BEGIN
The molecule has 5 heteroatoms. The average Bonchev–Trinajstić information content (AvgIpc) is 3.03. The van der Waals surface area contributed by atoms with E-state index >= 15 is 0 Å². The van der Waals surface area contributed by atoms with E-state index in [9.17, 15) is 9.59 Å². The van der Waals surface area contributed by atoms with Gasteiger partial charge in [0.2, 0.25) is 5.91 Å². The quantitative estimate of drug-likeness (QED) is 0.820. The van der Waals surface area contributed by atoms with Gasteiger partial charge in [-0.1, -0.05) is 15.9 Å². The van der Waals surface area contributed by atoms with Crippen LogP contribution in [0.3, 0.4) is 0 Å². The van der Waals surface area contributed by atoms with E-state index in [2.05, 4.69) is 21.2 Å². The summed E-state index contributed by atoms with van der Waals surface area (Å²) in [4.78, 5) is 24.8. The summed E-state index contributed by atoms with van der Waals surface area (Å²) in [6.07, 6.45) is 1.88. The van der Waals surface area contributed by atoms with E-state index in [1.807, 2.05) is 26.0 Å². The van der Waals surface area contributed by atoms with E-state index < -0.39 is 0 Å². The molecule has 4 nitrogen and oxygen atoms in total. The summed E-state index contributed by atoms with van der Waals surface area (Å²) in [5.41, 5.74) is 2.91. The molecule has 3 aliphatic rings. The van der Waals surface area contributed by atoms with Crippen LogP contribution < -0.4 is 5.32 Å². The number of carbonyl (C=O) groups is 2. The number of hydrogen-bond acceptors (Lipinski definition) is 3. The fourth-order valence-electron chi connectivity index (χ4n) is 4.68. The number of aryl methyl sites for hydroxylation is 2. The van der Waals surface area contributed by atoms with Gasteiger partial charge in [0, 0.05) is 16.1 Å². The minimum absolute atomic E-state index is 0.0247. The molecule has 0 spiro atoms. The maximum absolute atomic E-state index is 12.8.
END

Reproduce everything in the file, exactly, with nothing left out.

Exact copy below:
The molecule has 5 heteroatoms. The average Bonchev–Trinajstić information content (AvgIpc) is 3.03. The van der Waals surface area contributed by atoms with E-state index >= 15 is 0 Å². The van der Waals surface area contributed by atoms with E-state index in [9.17, 15) is 9.59 Å². The van der Waals surface area contributed by atoms with Gasteiger partial charge in [0.2, 0.25) is 5.91 Å². The quantitative estimate of drug-likeness (QED) is 0.820. The van der Waals surface area contributed by atoms with Gasteiger partial charge in [-0.1, -0.05) is 15.9 Å². The van der Waals surface area contributed by atoms with Crippen LogP contribution in [0.3, 0.4) is 0 Å². The van der Waals surface area contributed by atoms with E-state index in [2.05, 4.69) is 21.2 Å². The summed E-state index contributed by atoms with van der Waals surface area (Å²) in [4.78, 5) is 24.8. The summed E-state index contributed by atoms with van der Waals surface area (Å²) in [6.07, 6.45) is 1.88. The van der Waals surface area contributed by atoms with E-state index in [1.807, 2.05) is 26.0 Å². The van der Waals surface area contributed by atoms with E-state index < -0.39 is 0 Å². The molecule has 4 nitrogen and oxygen atoms in total. The summed E-state index contributed by atoms with van der Waals surface area (Å²) in [5.41, 5.74) is 2.91. The molecule has 3 aliphatic rings. The van der Waals surface area contributed by atoms with Crippen LogP contribution < -0.4 is 5.32 Å². The number of carbonyl (C=O) groups is 2. The number of hydrogen-bond acceptors (Lipinski definition) is 3. The fourth-order valence-electron chi connectivity index (χ4n) is 4.68. The number of aryl methyl sites for hydroxylation is 2. The van der Waals surface area contributed by atoms with Gasteiger partial charge in [0, 0.05) is 16.1 Å². The minimum absolute atomic E-state index is 0.0247. The molecule has 0 spiro atoms. The maximum absolute atomic E-state index is 12.8.